4. Garden of Eden

5. For Whom the Bell Tolls

While fiddling with the small novels, I found that I became partially obsessed, parsing words in speech and thought.  I was on a constant lookout for the six-word gems, internally and externally.  Like whittling wood, I cut my own inner voice down into six word snippets.  I keep coming back to this one that I gleaned near the end of Kilimanjaro:

“Breakfast feels so good in advance.”

Once noticed, they don’t stop appearing.  I am currently reading Colson Whitehead’s Zone One and came across this one:

“Society manufactures the heroes it requires.”

It’s incredible how much depth and breadth we can fit into six words.  I am still on  the fence about the effects of minimalist language/writing forms on society as a whole through texting, Tweeting, flash fiction writing, and status updating.  Do we capture the core or miss the forest for the trees?   Do minimalist forms serve as evidence for the erosion of language in our society? Current events have shown that significant political action and revolution can happen in 140 characters.  There is a concise overview for the new year here.

This project has taught me that purpose drives and enriches form.  I think that without consciously reaching into our own reservoir of language to carefully choose our words, yes, six words or 140 characters will never be enough and will fall flat.  But that point begs the question, what we are reading to fill our reservoirs?  Ralph Fiennes is famously quoted for his input on this topic here, which is disputed by The Guardian here.  I did not necessarily want to debate the issue at this time but wanted to include some context surrounding the issue.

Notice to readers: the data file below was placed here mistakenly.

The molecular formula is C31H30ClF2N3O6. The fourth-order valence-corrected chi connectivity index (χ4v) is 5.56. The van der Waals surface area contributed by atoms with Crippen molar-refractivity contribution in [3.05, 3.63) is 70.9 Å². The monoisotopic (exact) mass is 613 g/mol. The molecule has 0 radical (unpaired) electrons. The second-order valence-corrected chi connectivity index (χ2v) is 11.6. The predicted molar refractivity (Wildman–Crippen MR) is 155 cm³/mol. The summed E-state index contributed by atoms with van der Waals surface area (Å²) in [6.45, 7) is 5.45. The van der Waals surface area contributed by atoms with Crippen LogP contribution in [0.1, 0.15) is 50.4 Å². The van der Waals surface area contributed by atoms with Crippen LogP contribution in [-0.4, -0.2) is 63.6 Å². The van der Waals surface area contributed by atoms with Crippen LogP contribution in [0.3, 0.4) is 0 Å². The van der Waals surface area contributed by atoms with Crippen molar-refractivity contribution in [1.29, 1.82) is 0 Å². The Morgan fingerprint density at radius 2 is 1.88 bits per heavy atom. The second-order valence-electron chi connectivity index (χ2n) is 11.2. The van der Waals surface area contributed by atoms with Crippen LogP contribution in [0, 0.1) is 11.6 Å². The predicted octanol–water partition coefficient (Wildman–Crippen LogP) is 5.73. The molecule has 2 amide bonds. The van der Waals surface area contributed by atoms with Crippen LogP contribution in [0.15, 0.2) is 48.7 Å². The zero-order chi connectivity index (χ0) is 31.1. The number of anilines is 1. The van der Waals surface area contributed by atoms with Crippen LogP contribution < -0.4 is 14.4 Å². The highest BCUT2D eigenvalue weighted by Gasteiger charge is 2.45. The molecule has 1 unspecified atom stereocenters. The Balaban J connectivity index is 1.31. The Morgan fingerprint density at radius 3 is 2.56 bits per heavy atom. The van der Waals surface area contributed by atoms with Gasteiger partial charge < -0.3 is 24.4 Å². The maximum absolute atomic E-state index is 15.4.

While committed to the six-word frame, I feel that I am getting closer to a truthful description. Every word and punctuation mark becomes precious, which I think  is a novel shift in approach in our era of limitless scrolling within the vast and endless void of the Internet.  For example, I found myself not wanting to waste slots with smaller articles or verbs, though you can see I have not shunned them completely.  And, I often had to swap and interchange prepositions.  The apostrophe helped cheat a bit:

My ring’s in my back pocket.

I started to combine phrases to see if they were any more interesting:

 Man is utterly ruined by himself. And bottles were made to help.

I don’t think I could manage to do an entire story with the sentences in this form (Michael Rosen in the aforementioned Guardian piece reveals that he only used one-syllable words to write the article).  I think it would become more of a gimmick than anything else.

In the end, these were fun.

I will continue to post other lines as they work themselves out.

These are the last of the Hemingways:

(1986) The Garden of Eden